14     that was coming in from all quarters obviously said that there was an

15     attack being prepared.  Actually, in cooperation with all the political

16     organs, with all my corps, I tried to force the politicians and all these

17     leaders to opt for a peaceful solution, as was my plan, but that didn't

18     materialise.

19             THE INTERPRETER:  And could the witness please slow down for the

20     benefit of one and all?

21             MR. MISETIC:  I was going to say --

22             JUDGE ORIE:  Mr. Mrksic, again you are invited to adopt a

23     different speed of speaking.

24             THE WITNESS: [Interpretation] I apologise, Your Honour.  You

25     know, I've been burdened with this onus, a difficult psychological

Page 18862

 1     burden, for 15 years.

 2             JUDGE ORIE:  It's not that we have no understanding, but

 3     nevertheless we would like to hear your testimony.

 4             Please proceed.

 5             MR. MISETIC:

 6        Q.   And my arms are starting to hurt from trying to slow you down, so

 7     if we could -- thank you, General.

 8             Mr. Registrar, if I could have the exhibit on the screen

 9     marked -- or, Mr. President, if I could have the exhibit on the screen

10     marked, and I tender it into evidence.

11             MR. RUSSO:  There's no objection, Mr. President.

12             JUDGE ORIE:  Mr. Registrar.

13             THE REGISTRAR:  Your Honours, that will become Exhibit D1514.

14             JUDGE ORIE:  And is admitted into evidence.

15             MR. MISETIC:  Mr. Registrar, if I could have, please, 65 ter

16     number 1D1052, please.

17        Q.   General Mrksic, this is an order issued by you on the 2nd of

18     August; and it's a decision on further combat operations; order.  Now,

19     it's a lengthy document, so let me go through it with you step by step.

20        A.   I'll have to read it through to see what it is about, if you will

21     allow me.  I haven't seen this document in perhaps 15 years.  Perhaps I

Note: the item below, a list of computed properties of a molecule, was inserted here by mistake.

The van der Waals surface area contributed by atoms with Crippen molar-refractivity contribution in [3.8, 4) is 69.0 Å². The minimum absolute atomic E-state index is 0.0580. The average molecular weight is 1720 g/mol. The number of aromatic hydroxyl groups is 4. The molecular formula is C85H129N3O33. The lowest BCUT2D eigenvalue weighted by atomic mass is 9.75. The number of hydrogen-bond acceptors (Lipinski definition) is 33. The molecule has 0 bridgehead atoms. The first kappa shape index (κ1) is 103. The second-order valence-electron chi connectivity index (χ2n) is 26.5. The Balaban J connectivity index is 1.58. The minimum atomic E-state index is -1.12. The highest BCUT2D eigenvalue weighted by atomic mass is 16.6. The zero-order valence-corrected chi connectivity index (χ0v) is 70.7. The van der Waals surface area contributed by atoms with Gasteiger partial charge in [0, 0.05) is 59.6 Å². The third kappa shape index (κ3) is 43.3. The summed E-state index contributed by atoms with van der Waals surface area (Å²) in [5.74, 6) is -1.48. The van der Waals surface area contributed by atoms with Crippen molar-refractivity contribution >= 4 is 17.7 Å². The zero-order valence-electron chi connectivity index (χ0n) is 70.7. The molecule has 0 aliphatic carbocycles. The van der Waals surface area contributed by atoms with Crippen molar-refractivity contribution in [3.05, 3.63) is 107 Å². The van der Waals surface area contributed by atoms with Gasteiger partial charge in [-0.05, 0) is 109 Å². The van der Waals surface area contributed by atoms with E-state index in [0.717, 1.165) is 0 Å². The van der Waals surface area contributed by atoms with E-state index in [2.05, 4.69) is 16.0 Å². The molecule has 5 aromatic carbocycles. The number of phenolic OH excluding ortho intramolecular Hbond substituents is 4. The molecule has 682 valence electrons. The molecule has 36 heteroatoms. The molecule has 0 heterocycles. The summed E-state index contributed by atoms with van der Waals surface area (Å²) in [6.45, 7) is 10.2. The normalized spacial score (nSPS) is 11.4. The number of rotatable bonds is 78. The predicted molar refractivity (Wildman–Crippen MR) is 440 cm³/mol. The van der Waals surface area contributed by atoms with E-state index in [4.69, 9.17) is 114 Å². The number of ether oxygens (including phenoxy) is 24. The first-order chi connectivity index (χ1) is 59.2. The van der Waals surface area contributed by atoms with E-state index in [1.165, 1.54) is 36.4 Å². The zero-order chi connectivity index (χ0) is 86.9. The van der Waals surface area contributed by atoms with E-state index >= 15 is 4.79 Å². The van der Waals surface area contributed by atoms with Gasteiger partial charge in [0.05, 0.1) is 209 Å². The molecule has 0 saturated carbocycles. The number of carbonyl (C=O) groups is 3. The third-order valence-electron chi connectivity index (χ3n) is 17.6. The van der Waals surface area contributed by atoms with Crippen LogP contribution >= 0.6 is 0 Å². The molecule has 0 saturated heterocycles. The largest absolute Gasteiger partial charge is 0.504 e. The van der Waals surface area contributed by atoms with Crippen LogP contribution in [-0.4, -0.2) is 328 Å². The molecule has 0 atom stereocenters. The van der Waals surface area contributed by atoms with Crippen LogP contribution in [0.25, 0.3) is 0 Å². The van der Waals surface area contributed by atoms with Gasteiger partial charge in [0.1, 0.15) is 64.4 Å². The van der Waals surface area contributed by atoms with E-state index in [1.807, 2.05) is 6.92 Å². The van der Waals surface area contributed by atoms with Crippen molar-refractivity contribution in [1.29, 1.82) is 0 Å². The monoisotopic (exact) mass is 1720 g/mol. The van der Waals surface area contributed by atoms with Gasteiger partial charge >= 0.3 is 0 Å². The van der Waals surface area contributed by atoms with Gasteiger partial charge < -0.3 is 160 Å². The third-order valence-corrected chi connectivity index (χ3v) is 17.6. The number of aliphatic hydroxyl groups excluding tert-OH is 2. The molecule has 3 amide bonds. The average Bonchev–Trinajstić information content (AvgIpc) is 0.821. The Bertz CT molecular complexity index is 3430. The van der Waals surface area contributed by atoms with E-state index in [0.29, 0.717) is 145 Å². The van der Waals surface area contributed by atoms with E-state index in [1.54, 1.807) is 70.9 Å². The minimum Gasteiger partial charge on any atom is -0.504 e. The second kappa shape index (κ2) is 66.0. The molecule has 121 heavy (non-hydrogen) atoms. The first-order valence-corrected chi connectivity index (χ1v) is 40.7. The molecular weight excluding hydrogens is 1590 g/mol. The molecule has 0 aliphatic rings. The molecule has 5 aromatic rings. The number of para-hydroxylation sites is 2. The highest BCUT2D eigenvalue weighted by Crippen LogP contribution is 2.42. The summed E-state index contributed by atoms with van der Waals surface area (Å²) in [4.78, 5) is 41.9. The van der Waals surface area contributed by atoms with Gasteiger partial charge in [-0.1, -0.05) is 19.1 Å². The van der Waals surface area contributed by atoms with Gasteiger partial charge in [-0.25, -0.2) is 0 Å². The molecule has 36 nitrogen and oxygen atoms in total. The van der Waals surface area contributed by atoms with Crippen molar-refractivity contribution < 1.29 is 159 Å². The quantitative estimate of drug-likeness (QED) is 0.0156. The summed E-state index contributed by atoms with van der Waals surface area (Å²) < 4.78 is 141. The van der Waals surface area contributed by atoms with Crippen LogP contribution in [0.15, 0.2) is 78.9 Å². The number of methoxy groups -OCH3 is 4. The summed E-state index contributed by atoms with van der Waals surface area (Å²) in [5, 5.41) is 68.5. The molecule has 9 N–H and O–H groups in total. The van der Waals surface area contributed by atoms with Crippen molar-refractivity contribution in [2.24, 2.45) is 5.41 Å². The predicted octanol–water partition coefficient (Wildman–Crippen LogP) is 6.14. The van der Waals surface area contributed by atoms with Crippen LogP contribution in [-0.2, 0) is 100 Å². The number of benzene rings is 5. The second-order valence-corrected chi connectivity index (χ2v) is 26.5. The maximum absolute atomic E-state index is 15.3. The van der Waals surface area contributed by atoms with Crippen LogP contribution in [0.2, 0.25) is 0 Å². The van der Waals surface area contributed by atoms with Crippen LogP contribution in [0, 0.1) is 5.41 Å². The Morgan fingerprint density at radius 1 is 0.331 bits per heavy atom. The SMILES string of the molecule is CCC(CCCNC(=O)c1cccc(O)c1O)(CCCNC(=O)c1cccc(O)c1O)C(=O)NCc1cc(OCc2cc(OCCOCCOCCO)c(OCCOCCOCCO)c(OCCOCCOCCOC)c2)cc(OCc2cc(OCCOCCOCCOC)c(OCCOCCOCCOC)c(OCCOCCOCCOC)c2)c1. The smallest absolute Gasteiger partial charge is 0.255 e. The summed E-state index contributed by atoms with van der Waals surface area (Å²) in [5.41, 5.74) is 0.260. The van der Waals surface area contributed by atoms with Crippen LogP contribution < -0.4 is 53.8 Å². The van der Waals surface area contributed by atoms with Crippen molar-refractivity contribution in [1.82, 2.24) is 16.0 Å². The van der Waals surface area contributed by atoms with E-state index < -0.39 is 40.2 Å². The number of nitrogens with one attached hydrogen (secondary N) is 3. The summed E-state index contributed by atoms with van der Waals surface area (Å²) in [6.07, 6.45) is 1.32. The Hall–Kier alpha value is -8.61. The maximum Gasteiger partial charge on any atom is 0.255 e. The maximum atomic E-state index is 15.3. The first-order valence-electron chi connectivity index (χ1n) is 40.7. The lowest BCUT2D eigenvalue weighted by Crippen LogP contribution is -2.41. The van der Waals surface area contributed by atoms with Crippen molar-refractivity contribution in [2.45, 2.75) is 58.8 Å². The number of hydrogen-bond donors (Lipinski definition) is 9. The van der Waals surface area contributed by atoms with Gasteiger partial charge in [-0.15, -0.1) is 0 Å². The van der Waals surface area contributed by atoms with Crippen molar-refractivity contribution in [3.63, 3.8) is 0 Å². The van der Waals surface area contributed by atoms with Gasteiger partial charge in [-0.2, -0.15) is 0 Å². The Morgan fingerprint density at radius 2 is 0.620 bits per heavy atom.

22     didn't even draw it up and perhaps I wrote it in haste.  And I'm not sure

23     if that is the case, what I wrote, so I have to read through it.

24             MR. MISETIC:  Mr. President, with your permission, I would give

25     the witness a hard copy of the original.  Perhaps it will be faster for

Page 18863

 1     him to review it on paper.

 2             THE WITNESS:  [In English] Yes, yes, yes, please.

 3             [Interpretation] Yes, I've read it.

 4             MR. MISETIC:

 5        Q.   Okay.  And does that look like an order that you issued on the

 6     2nd of August?

 7        A.   Yes, yes.  And after that, I was not able to issue any other

 8     orders because the communications did not function.

 9        Q.   I'm sorry.  We're going to continue on with this document, but I

10     want to clarify something that you answered earlier by showing you a new

11     document.

12             Remember, we discussed Mr. Mladic being in Knin, and you said you

13     were in Slunj.  Do you remember, on that exact date, you attending a

14     meeting with Mr. Martic and --

15        A.   I think that I was in Slunj.

16        Q.   Do you remember being present in Knin on that very day with

17     Mr. Martic meeting with Yasushi Akashi?

18        A.   I know that I was at all meetings with the president precisely on

19     account of all the tasks I was given after the meeting in Karadjordjevo,

20     and that we were to advance a joint position before representatives of

21     the international community.  Now, as for that particular day, I don't

22     know.  What I do know is that I was not with Mladic.

23             MR. MISETIC:  Mr. President, if we can via Sanction, show a memo

24     prepared by Mr. Akashi about his visit to Knin on the 30th of July, and

25     we will tender the document later.  The 65 ter number is 1D1586, and

Page 18864

 1     we're showing it via Sanction.

 2        Q.   I don't have a translated copy, so you'll just have to listen, or

 3     I know you speak some English, so if you can follow along.  This is

 4     Mr. Akashi's memorandum to Mr. Kofi Annan.  The memo is dated the 1st of

 5     August, but in the first paragraph you'll see, he's reporting on:

 6             "The results of my meeting in Knin on 30th of July."

 7             And paragraph 2 in the middle, he says:

 8             "I was accompanied in the meeting by the force commander and

 9     senior aides.  President Martic, dressed in a camouflage T-shirt, led the

10     delegation from Knin and was accompanied by General Mrksic."

11             Does that refresh your recollection about a meeting that you

12     attended with Yasushi Akashi in Knin on the 30th of July?

13        A.   We were at meetings many times, and I sought that I was always

14     present at such meetings, because representatives of the international

15     community insisted that I do so.

16        Q.   Now if we can go back to the document in e-court.

17             The order that you have now in front of you on paper, this is

18     your decision on an order on further combat operations.  And in the first

19     paragraph, you say:

20             "The territorial integrity of the RSK has been jeopardised by

21     combat operations of the Croatian Army from the Dinara ridge and from

22     Grahovo towards Strmica and Knin."

23             Now, you say -- I'm sorry, and if we can look -- let's look at

24     the sentence before that.  In that very first paragraph, you say: